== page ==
Consumers and health professionals need to be reminded that dairy foods are superior sources of protein. This can be accomplished through product labeling and marketing messages. Dairy Council of CA has numerous materials on protein benefits and good sources and also communicates the research-supported importance of distributing protein evenly throughout the day — most people need more protein at breakfast and lunch.
4. Disease is down-aging, opening opportunities for nutrition education.
Obesity rates continue to rise slowly across the United States. Incidence of diabetes and metabolic syndrome are also increasing with a predicted one in three Americans having type 2 diabetes by 2050. Children are being diagnosed with these chronic diseases at younger ages. To reduce lifelong health care costs and to optimize quality of life, more focus will be on prevention at early ages.
Many prevention strategies focus on controlling and changing the environment by removing sources of unhealthy foods and improving access to parks and recreation. Emphasis needs to be placed on nutrition education, using parents as the gatekeepers to children’s healthy food choices. As snacks replace meals, milk and dairy foods can be positioned as a superior choice.
Opportunities will emerge for organizations like Dairy Council of CA that have a family of programs reaching across the lifespan with healthy diet and lifestyle messages. There will be more support for these efforts, but also possibly more competition as the need for such programs and materials increases. Dairy Council of CA’s nutrition education programs are unique in that they induce behavior change and encompass all five food groups.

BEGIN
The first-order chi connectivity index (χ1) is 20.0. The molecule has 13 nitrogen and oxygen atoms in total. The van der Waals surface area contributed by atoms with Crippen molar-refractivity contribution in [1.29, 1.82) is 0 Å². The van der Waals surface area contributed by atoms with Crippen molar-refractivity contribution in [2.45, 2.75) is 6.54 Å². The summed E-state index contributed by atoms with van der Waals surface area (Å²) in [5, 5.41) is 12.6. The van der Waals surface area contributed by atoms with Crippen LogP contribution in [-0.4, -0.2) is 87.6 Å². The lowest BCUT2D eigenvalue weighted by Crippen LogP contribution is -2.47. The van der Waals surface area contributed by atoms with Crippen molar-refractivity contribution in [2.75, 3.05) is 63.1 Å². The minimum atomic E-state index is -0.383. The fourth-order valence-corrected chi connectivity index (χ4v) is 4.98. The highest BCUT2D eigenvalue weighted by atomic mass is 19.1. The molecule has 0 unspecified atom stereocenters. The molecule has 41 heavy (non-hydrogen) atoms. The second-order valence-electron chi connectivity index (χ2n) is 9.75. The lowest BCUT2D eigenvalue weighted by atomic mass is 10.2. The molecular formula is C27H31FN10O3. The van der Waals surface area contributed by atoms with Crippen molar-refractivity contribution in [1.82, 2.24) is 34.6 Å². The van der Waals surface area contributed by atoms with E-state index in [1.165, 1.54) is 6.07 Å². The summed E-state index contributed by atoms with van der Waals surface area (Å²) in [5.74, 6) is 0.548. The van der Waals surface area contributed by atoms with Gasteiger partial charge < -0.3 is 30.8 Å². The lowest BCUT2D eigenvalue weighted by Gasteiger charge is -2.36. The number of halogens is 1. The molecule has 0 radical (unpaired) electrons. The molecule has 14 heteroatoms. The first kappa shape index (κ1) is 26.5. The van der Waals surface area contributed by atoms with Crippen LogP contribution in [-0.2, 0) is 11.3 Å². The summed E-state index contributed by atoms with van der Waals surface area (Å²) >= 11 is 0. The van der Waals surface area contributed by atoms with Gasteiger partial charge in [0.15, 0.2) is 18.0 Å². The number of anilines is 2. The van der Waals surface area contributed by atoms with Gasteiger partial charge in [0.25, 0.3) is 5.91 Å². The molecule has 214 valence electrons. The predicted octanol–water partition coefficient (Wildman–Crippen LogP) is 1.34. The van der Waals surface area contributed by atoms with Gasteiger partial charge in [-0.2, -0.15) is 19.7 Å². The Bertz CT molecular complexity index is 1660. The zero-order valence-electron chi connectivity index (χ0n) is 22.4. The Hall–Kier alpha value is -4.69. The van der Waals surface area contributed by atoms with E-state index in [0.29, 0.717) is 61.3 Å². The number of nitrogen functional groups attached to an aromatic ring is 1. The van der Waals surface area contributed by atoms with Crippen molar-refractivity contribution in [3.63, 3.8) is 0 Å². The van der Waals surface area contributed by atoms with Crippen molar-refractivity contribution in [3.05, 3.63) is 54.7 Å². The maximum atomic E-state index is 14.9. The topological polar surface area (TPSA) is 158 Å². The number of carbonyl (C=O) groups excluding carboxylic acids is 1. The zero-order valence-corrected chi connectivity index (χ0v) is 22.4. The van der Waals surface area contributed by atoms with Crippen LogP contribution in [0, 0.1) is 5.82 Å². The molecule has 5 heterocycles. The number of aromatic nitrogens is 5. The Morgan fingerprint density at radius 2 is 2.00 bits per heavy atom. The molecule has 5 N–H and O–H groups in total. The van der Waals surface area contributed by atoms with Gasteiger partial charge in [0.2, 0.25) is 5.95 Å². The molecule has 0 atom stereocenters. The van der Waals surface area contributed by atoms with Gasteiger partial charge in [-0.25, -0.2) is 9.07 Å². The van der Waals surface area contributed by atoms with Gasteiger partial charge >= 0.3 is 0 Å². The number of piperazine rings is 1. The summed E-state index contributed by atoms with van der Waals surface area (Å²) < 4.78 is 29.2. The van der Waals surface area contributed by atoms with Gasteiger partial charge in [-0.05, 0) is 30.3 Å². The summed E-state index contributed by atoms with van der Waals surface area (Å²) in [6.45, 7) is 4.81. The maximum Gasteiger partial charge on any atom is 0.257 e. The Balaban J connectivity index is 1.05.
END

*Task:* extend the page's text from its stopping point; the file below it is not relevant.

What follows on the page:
5. Food choices are increasingly based on consumer values beyond nutrition.
Personal values about food as it relates to a higher cause — such as animal welfare, feeding the world and environmental concerns — are increasingly driving food choices. Many consumers believe that what they eat is a reflection of who they are. For example, someone may choose to eat only cage-free eggs, organic milk and grass-fed beef due to concerns about how animals are treated on the farm. Nutrition, cost and even taste may be less important factors. This will greatly impact the food industry, which will need to demonstrate to consumers that their concerns and values about animal welfare, sustainability and global needs are shared. Transparency and communication will be critical to maintain the trust of often skeptical consumers. In an inclusive manner, Dairy Council of CA acknowledges the many reasons for food choices and provides messages on dairy industry efforts to improve sustainability and animal welfare.
6. Stakeholders are taking a more holistic approach to health.
A broader definition of health — one that encompasses good nutrition and includes proper sleep, stress reduction and improved mental health — is being embraced by stakeholders. Such an approach requires community-based, multi-faceted efforts that might involve, for example, building parks and sidewalks to encourage physical activity, requiring healthy food options for all students in schools, charging higher prices for less healthy products in the marketplace and facilitating farmers markets at hospitals and other community venues. Stakeholders advancing these strategies promote the likelihood that this comprehensive approach better ensures sustainable, long-term behavior change.